Student Suspended From High School For Wearing Korn T-shirt - Korn Threatens Legal Action

by Todd Wiese toddw@theroc.org

Ah, Holland. Tulips, wooden shoes, dikes, RARE cases of censorship. Yes, well, we're not talking about the country Holland this time, but rather the town: Holland Michigan. And this is United States, where censorship here has free reign. Eighteen year old Eric Van Hoven, a student at nearby Zeeland High school, found out just how much free reign when he was suspended for wearing a Korn t-shirt to school.

Assistant Principal Gretchen Plewes proclaimed that Zeeland High doesn't allow clothing bearing any references to obscenity, drugs, violence, or sexual innuendo. Her reason for suspending Van Hoven was because she found his shirt "vulgar, obscene, and insulting". We at Rock Out Censorship find the idea of suspending a student for wearing any type clothing an insult to the First Amendment. But, what we find even more insulting and just plain stupid is that the t-shirt Eric Van Hoven was wearing when he was suspended displayed NOTHING MORE THAN THE BAND'S NAME: Korn. Perhaps Gretchen was a bit too displeased with the bands spelling skills???

Eric isn't the first music fan to get into trouble for wearing "offensive" t-shirts. Please see out Incident Update Section http://www.theroc.org/updates/roc9.htm for other t-shirt related stories such as the incidents in Texas (Marilyn Manson) and Florida (Cradle of Filth) But, COME ON. Hasn't this gotten a little out of hand, folks?!? Apparently Van Hoven's fellow high school students think so too; 400 of them have signed a petition started by Van Hoven and his mom protesting Eric's suspension.

Korn's singer Jonathan Davis (and Korn's legal department) has also thrown his hat into the ring to support Eric's case. "After hearing about something as ridiculous as this, we wanted to stand up for the student's rights and let the school district know that we're pissed off at their treatment of the student and their attempts to discredit Korn." The band has even gone so far as to threaten legal action against the school. In a letter hinting at such action, David Baram, Korn's attorney had this to say, "It is sadly ironic that an institution and an individual purportedly existing to expand and provoke the thinking processes of its students have instead chose to punish and pervert the freedom of expression and thought of those students," Baram wrote in a letter dated March 12 to school officials.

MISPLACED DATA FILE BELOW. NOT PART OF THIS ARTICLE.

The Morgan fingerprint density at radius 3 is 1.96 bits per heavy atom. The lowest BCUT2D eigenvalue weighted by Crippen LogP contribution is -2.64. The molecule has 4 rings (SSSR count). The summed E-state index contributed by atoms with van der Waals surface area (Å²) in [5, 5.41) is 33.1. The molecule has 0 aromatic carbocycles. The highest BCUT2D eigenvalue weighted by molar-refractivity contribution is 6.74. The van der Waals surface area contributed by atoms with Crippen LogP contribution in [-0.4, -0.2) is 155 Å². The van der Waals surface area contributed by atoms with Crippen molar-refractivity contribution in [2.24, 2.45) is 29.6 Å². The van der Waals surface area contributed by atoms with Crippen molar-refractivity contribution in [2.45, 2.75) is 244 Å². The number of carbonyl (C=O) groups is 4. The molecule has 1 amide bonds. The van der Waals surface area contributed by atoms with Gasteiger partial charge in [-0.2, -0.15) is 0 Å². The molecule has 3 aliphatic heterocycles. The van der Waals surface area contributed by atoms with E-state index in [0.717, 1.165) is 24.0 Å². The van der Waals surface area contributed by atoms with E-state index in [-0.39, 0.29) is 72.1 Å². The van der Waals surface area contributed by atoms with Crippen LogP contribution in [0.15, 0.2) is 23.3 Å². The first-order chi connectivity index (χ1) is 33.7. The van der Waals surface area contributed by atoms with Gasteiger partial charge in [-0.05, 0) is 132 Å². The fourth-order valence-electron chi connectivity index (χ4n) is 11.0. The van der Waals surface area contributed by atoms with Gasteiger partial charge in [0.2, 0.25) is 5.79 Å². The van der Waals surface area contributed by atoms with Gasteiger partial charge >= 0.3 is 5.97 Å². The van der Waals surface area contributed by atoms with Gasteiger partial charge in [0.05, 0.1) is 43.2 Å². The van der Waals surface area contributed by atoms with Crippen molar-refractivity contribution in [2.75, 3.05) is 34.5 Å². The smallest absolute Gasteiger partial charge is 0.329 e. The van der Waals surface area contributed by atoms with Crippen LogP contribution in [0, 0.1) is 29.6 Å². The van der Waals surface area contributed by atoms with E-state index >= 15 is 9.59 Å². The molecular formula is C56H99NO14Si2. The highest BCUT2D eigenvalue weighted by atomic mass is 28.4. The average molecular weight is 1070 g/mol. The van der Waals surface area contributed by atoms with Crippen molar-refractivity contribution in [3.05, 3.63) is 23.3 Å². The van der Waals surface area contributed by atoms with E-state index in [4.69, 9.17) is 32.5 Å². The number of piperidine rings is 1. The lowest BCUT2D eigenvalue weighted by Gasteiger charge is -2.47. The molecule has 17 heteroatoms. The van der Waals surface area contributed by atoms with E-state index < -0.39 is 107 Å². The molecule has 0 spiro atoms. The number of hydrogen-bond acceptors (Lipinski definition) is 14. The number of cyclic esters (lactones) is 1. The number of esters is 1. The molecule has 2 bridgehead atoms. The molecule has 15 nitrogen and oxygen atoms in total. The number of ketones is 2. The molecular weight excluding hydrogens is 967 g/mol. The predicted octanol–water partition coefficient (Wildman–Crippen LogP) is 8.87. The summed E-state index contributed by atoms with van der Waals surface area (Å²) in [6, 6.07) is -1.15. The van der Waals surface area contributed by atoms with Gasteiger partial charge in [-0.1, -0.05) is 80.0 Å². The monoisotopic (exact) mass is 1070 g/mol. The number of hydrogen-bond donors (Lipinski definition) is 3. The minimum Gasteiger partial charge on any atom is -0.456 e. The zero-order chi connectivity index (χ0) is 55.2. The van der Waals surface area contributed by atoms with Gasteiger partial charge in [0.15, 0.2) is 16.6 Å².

After fellow students resisted this blatant form of government censorship in the form of wearing Korn, Tool and other band t-shirts, Eric Van Hoven's attorney, Kerry Love, was prompted to read a letter of protest aloud at the Zeeland school district public meeting last Wednesday. "We're clearly talking about protected expression here. His wearing of the shirts was completely nondisruptive," said Love. (The full text of the letter can be found at the end of this article.)

If you feel as we do, that misguided school policies like this one not only trample one's right to free speech but also get in the way of a student's education, you can tell them so by contacting the Zeeland School District. Let them know they need to concentrate more on teaching and less on frivolity. This Tuesday, March 24, a follow-up meeting will be held to discuss the policy again and a final vote will be called on May 4. Get your voice heard!

Zeeland High School on the web:
http://www.remc7.k12.mi.us/zps/zhs/
On screen comment page:
http://www.remc7.k12.mi.us/zps/zhs/comments.html

Zeeland Public Schools
175 W. Roosevelt Ave
Zeeland, MI 49464
616-748-3003
zps@macatawa.org

Zeeland School Board
Don Van Singel, President
dsingel@remc7.k12.mi.us

Gary Scholten, VP
gscholten@remc7.k12.mi.us

Zeeland Superintendent of Schools
Gary Feenstra
feenstra@macatawa.org

Text of Kerry Love's (Van Hoven's attorney) letter to Zeeland school officials:

"After 228 years the struggle for free speech in America continues. On March 5, 1770, the Boston Massacre followed demonstrations over the Stamp Act, which required government approval of printed materials. On March 5, 1998, 228 years later, the Zeeland High School T-Shirt Massacre occurred as Eric VanHoven was suspended for wearing a T-shirt containing the single word 'Korn.' This was not a very fitting commemoration of the tragic episode that set America on the road to freedom from government censorship. "Right now students can be suspended for a single, non obscene word: 'Tool' or 'Korn' or any word government bureaucrats search the Internet to find that allegedly implies obscenity, etc., in their unfettered judgment. If freedom of speech doesn't protect the right to display one word, what is left? The freedom to display a blank shirt? America surely stands for greater free speech than this. ... I ask each of you, as parents whose children deserve the legacy of liberty, and as citizens who love America and its great charter of freedom, the Bill of Rights, to support the spirit of freedom and to end the Zeeland High School T-shirt Massacre."

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